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Histopathology. 2003 Jul;43(1):33-9.

The angiogenic receptor KDR is widely distributed in human tissues and tumours and relocates intracellularly on phosphorylation. An immunohistochemical study.

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Cancer Research UK Tumour Pathology Group, Nuffield Department of Clinical Laboratory Sciences, University of Oxford, John Radcliffe Hospital, Oxford, OX3 9DU, UK.



Angiogenesis is an important factor in tumour growth and metastasis. Vascular endothelial growth factor receptor 2 (VEGFR-2) or KDR plays a crucial role in angiogenesis. The aim of this study was to raise and characterize antibodies against phosphorylated KDR which could be used for studies on human tissues to assess KDR activation and novel inhibitors of KDR activation in clinical trials.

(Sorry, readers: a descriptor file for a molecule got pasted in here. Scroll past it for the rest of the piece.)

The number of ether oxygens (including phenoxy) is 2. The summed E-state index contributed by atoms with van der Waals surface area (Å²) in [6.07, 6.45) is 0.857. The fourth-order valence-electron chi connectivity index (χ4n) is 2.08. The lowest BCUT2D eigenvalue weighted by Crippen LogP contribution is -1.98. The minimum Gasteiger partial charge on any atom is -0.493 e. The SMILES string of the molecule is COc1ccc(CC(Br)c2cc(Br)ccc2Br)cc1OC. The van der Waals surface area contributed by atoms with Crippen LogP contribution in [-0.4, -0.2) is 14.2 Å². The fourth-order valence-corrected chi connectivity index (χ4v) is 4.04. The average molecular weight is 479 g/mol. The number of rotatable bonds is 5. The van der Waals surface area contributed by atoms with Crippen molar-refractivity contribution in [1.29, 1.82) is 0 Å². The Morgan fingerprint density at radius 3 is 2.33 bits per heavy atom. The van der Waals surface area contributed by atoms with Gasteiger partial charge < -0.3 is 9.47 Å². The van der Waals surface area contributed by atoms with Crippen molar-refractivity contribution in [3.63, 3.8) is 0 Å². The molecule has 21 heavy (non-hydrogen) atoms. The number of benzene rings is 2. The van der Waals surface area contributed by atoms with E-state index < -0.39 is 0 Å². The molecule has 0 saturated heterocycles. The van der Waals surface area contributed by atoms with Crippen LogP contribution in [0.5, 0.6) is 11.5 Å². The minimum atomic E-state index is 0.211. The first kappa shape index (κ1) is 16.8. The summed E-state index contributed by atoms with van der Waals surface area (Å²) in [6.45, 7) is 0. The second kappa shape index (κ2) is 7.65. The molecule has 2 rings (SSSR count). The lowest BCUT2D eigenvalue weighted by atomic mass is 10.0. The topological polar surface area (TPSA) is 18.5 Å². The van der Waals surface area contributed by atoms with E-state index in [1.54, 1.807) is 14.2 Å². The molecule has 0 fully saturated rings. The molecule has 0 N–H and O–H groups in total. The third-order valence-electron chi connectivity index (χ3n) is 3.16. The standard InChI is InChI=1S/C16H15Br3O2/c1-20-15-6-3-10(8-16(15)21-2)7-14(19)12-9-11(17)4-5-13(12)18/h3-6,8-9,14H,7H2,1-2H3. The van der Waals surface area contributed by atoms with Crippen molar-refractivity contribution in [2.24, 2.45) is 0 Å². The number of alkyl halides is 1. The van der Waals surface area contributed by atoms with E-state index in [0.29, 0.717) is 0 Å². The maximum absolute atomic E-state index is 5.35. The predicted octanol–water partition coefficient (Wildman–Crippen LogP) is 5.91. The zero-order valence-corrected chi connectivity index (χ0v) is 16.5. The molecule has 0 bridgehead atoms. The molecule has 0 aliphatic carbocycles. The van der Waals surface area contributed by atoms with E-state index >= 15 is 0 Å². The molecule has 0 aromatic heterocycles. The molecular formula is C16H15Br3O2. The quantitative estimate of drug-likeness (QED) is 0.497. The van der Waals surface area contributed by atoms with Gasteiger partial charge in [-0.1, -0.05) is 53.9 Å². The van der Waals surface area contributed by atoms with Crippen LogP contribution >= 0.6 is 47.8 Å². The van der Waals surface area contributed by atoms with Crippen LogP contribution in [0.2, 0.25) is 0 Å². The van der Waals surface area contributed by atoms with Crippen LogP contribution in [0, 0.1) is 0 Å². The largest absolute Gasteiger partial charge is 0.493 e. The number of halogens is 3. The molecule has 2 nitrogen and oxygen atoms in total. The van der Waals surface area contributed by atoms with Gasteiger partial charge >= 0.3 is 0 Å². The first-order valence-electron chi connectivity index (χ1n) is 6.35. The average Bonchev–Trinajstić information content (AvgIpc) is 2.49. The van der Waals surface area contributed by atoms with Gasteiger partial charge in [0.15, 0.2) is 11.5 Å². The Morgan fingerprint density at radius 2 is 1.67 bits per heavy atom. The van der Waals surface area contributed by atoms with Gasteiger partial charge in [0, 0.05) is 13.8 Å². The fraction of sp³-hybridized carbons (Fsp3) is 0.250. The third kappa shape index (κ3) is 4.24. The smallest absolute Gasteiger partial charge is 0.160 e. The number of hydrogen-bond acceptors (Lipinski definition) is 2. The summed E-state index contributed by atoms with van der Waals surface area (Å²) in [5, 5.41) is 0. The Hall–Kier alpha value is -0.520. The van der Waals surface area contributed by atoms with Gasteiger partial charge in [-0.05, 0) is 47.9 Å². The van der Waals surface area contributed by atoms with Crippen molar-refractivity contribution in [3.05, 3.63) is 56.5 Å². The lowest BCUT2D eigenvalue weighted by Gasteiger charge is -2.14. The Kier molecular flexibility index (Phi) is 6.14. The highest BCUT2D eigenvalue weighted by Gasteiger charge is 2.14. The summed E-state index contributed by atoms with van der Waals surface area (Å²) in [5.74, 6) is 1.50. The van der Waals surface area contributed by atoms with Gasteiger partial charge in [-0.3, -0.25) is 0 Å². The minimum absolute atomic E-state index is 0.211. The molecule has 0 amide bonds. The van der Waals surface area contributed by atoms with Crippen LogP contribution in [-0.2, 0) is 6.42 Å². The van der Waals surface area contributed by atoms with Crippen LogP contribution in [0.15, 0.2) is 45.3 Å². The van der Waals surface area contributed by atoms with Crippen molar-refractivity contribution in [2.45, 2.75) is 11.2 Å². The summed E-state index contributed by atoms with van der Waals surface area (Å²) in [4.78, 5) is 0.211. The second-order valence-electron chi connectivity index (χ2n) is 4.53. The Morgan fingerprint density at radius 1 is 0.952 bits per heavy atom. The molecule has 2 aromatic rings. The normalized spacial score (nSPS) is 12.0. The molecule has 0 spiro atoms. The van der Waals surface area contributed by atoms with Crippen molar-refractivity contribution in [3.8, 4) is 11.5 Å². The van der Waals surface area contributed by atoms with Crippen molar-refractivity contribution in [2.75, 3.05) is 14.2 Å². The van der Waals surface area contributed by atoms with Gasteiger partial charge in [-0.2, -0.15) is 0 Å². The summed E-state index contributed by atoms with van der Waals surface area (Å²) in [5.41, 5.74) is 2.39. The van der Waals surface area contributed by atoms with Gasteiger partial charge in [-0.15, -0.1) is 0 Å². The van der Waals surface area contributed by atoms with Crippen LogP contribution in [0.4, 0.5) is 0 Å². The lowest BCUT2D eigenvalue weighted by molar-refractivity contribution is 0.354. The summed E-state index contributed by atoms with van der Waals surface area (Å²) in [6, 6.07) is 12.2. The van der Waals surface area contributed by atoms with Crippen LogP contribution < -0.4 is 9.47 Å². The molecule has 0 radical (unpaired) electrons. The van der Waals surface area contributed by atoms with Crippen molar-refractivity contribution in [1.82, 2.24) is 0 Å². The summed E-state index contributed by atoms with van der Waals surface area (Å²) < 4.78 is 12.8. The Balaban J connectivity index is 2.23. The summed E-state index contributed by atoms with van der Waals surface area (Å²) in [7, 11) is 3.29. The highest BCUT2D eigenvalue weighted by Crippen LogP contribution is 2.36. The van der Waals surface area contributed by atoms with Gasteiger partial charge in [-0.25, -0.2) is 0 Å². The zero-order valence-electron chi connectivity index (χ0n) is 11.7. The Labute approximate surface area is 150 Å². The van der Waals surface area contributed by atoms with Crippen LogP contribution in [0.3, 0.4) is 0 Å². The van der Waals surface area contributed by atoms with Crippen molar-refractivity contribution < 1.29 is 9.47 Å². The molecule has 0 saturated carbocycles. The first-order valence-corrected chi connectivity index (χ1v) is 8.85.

Three monoclonal antibodies and one rabbit polyclonal antiserum were produced. The specificity of the antibodies was confirmed by ELISA. One of the mouse antibodies and the rabbit polyclonal antiserum reacted with a 200-kDa band on a Western blot of human umbilical vein endothelial cell (HUVEC) lysates, the molecular weight of KDR. Immunohistochemical staining showed that phosphorylated KDR is present in a wide variety of normal tissues including liver, colon and placenta, and is not restricted to endothelium. It was also present in a number of human tumours including breast carcinomas, colonic carcinomas and non-Hodgkin's lymphomas. The pattern of staining was membranous, cytoplasmic and nuclear.


This study has shown that phosphorylated KDR is present in a wide variety of tumour and tissue types and is not confined to endothelium.

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